Dangers of Lead Poisoning
The following information was adapted from materials provided by the Minnesota Department of Health.
Although there has been a dramatic decline in national blood lead
levels over the past 10-15 years, childhood lead poisoning continues to
be a major, preventable environmental health problem. Young children
under 6 years old and pregnant women are most affected by lead and are
considered to have elevated lead levels if their blood test results are
greater than 10 micrograms of lead per deciliter of blood. More than a million homes in Minnesota contain at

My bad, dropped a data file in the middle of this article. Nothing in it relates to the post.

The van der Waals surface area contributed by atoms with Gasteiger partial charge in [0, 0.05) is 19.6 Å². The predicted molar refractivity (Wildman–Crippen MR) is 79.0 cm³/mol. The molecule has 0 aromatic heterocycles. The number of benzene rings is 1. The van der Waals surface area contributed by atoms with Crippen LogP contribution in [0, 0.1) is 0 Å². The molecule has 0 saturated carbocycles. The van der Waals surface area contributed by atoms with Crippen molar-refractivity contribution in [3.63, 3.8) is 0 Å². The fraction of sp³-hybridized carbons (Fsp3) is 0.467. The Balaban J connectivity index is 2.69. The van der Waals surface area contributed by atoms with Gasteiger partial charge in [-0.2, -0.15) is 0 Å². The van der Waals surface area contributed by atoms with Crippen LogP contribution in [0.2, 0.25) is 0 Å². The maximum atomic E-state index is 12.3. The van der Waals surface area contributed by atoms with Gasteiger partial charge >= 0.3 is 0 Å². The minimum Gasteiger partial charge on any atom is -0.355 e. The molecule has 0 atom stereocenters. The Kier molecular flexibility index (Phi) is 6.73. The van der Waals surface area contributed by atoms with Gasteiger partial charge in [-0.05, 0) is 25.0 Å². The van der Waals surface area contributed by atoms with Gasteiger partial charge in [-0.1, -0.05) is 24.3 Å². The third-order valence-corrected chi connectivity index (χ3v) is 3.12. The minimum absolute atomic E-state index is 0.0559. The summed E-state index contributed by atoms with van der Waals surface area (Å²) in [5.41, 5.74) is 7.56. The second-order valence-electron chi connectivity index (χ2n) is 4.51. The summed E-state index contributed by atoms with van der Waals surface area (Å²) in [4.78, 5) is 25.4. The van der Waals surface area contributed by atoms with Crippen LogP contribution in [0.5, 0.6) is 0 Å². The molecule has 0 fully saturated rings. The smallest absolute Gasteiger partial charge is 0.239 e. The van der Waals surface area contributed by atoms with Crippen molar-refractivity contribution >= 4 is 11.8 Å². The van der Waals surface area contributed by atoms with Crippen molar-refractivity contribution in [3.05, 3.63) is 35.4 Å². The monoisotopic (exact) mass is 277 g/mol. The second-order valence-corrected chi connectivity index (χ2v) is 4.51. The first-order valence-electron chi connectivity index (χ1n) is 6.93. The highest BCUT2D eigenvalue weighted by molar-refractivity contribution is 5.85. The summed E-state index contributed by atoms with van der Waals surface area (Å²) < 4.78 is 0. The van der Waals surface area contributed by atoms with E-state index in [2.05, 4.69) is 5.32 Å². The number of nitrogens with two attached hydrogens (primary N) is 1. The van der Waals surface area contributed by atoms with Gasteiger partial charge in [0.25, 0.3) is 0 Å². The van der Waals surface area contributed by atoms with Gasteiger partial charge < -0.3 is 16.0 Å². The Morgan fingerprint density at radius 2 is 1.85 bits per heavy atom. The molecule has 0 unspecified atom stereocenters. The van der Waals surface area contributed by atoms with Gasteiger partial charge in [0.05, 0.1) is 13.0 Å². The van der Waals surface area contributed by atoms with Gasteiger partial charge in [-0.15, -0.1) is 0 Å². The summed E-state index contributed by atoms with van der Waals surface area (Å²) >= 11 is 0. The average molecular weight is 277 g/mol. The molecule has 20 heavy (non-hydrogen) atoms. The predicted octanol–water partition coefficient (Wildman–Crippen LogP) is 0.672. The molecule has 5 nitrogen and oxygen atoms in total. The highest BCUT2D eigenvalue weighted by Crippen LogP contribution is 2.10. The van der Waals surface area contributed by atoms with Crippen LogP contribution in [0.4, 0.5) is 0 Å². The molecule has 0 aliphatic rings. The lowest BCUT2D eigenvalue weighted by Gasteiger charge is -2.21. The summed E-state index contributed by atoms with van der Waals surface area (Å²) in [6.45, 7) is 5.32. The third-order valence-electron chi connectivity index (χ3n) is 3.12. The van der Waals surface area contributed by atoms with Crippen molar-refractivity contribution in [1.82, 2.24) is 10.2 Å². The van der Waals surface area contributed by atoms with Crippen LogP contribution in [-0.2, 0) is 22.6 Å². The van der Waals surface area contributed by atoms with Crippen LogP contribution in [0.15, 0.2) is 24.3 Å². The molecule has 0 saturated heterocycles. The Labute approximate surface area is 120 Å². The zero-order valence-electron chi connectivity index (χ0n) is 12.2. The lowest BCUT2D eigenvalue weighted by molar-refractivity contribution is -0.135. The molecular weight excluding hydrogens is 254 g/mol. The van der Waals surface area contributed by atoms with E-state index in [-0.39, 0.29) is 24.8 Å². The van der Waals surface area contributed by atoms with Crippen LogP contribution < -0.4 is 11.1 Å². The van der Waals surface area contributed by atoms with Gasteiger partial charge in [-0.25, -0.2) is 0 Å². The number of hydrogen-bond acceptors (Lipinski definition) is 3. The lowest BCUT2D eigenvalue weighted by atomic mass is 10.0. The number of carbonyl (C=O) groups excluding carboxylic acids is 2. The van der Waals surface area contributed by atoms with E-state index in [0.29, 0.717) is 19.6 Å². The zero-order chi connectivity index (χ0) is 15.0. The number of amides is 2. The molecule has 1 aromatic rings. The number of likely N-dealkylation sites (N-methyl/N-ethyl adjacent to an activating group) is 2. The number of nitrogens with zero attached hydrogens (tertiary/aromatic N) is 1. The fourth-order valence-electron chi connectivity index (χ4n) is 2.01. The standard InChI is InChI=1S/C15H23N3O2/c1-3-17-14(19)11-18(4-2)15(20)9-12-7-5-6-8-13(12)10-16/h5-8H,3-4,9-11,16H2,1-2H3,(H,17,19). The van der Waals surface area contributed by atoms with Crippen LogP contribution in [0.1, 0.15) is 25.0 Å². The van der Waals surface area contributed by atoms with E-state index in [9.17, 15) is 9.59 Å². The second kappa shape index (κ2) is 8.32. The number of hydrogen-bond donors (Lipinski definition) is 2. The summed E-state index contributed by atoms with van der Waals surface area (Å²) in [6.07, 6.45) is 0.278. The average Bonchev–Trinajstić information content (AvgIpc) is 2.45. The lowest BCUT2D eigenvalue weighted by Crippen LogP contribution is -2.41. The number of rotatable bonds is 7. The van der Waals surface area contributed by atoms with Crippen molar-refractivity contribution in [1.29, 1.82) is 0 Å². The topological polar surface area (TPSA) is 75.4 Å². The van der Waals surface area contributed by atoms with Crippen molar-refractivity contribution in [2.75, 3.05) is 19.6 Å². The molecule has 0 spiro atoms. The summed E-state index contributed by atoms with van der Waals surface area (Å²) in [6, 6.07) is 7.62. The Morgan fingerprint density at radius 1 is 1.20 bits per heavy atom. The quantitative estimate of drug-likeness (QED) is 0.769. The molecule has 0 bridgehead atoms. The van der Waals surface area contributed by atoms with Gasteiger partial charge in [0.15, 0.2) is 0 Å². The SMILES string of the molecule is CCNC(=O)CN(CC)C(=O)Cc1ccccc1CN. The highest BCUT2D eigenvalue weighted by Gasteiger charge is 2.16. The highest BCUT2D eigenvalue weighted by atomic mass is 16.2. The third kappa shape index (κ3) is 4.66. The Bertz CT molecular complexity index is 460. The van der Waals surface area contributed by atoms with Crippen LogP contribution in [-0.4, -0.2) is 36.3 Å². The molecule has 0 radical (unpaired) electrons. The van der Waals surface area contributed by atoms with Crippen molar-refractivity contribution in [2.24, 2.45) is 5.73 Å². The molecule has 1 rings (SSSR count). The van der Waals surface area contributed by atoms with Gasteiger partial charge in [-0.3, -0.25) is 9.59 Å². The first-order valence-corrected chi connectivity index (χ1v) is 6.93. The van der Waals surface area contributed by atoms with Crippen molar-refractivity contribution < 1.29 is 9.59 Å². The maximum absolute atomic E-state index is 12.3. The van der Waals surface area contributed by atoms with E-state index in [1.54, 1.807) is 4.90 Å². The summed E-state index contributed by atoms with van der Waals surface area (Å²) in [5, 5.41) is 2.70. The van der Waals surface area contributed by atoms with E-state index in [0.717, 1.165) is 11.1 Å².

least some lead paint.
Declining Trend of Average Blood Lead Level
In general, the average blood lead
level reported in Minnesota reflects national trends and has been
declining. While this decrease may be due to a number of factors,
efforts to raise awareness of lead issues, and identify high-risk areas
for lead exposure have played a key role.
Common Lead Sources
Common sources of
lead in the home include:
Recently lead has been found in such things as
children's sidewalk chalk, crayons and toys.
Department of Health (MDH) has a wide variety of information and
resources on the topic of lead, including health information, remodeling
guides, clean-up information and much more. Click here to learn more
about MDH's Lead Poisoning Prevention program.